Checklist for Reducing Cooling Loads Reducing Solar Gain

1. Site the building carefully. Orient the building so as to minimize heat gain through east- and west-facing windows and all skylights, yet provide for passive-solar heating during the winter and year-round daylighting. Try to take advantage of existing trees on the building site. 2. Use trees and other vegetation to shade the house. Design plantings (or house location) to provide shade on the east and west sides of the building and the roof, where heat gain is greatest (see Figure 2). Deciduous trees are effective because they lose their leaves in the winter and provide more light. Trellises with vines or tall annuals are effective at providing shade on the east and west side of a house. Vegetation around a house can also serve to cool the exterior through evapotranspiration. (Keeping the air around the house cooler will reduce conductive gains.) Consideration should be given to air flow through trees if natural ventilation is a part of the cooling strategy. 3. Minimize size of windows on east and west; limit size on south. Unless well shaded, the east- and west-facing window area should be small to minimize summer heat gain. Keep the south window below 8% of the floor area if special measures have not been taken for heat storage (slab floor, brick wall facing, etc.). If thermal storage and overhangs are provided, the area of south-facing windows can be up to about 12% of the floor area. 4. Use low-solar-transmittance glazings to reduce solar gain. For east- and west-facing windows and all skylights, use low-solar-heat-gain-coefficient or low-shading-coefficient glass to reduce solar heat gain. The solar heat gain coefficient is a newly defined property of window glazings that accounts for both solar gain and conductive gain; it is being adopted by the National Fenestration Rating Council as a replacement for the confusing shading coefficient. The low-E2 glass used by many of the largest window manufacturers has a solar heat gain coefficient of less than 50%, compared with conventional insulated glass at 89%, but unlike tinted glass, it has very good visible light transmittance properties. Note that high-solar-heat-gain-coefficient glazing may be preferred on south-facing glass to benefit from passive-solar heating. In existing buildings it may make sense to retrofit reflective films onto windows. 5. Shade windows with architectural features. South-facing windows can be shaded from the summer sun using overhangs or awnings, but the benefits are sometimes overemphasized by passive-solar designers. Make sure overhangs or awnings extend on both sides of the window to provide effective shading throughout the day. For east and west windows, consider wing walls, porches, ells, and attached garages to provide shading. 6. Use window treatments to reduce solar gain. Exterior shades provide the most effective shading. Moveable exterior shades are uncommon and have durability concerns, but sun-blocking screens, such as those produced by Pfiferwire of Tuscaloosa, Alabama, are very satisfactory. Interior shades and blinds are less effective but more common. They should have a light outer surface to reflect light back out through the window before the sunlight is absorbed and converted into heat.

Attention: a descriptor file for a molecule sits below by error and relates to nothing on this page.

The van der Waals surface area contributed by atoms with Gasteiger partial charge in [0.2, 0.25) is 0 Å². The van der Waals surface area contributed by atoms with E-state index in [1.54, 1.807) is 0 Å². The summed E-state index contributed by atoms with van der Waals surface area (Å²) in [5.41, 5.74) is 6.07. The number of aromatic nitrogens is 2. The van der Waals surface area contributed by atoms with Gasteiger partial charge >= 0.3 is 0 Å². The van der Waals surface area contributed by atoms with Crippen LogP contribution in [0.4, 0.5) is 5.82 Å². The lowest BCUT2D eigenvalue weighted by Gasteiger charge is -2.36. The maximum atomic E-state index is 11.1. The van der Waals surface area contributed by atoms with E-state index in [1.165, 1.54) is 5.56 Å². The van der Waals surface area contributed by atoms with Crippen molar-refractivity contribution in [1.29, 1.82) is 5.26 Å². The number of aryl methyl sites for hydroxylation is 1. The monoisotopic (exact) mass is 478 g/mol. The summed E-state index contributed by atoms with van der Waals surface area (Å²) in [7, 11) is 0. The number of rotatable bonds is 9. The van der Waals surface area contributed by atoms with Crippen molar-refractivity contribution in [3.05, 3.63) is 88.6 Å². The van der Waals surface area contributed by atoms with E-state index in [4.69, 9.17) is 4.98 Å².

Reducing Conductive Heat Gain

1. Provide adequate insulation levels. In most of North America, wall and ceiling insulation levels optimized to reduce winter heat loss will be adequate for reducing summertime heat gain. In some southern areas, more insulation is justified for cooling load avoidance than for winter heat loss. To reduce conductive heat gain, insulation in the roof or ceiling is most important. 2. Install radiant barrier in attics. Radiant barriers reflect heat radiation and can reduce cooling loads. A radiant barrier should be installed so as to provide an air space between it and the roof sheathing. It can be draped loosely over the top chord of the trusses or rafters before sheathing is installed, or it can be stapled to the underside of rafters or top chord of trusses. Radiant barriers are generally not cost-effective in northern climates, and even in the south, the costs and benefits should be weighed against those of additional insulation or a reflective roof surface. Two inches of insulation is roughly comparable to a radiant barrier in blocking heat gain. A reflective roof surface will keep out more heat gain than a radiant barrier. 3. Provide light-colored roof and wall surfaces. Conductive heat gain through the building envelope can be significantly reduced by making outer surfaces more reflective. Light-colored wall siding is beneficial, but most effective is reflective roofing. Choose a roofing material that is reflective (light-colored asphalt shingles are not—they still absorb nearly all of the sunlight striking them), or apply special reflective elastomeric coatings to less-reflective roof surfaces (see EBN Vol. 2, No. 5). Reflective roofing will provide the greatest savings in houses with air conditioning ducts running through the attic. 4. Provide attic or roof ventilation. Install continuous soffit and ridge vents to prevent high temperatures from building up in unheated attics—which will increase heat flow through the insulation. Operable windows in unheated attic spaces should also be considered. With cathedral ceilings (insulated roofs), provide soffit and ridge vents and a continuous air space under the roof sheathing for ventilation.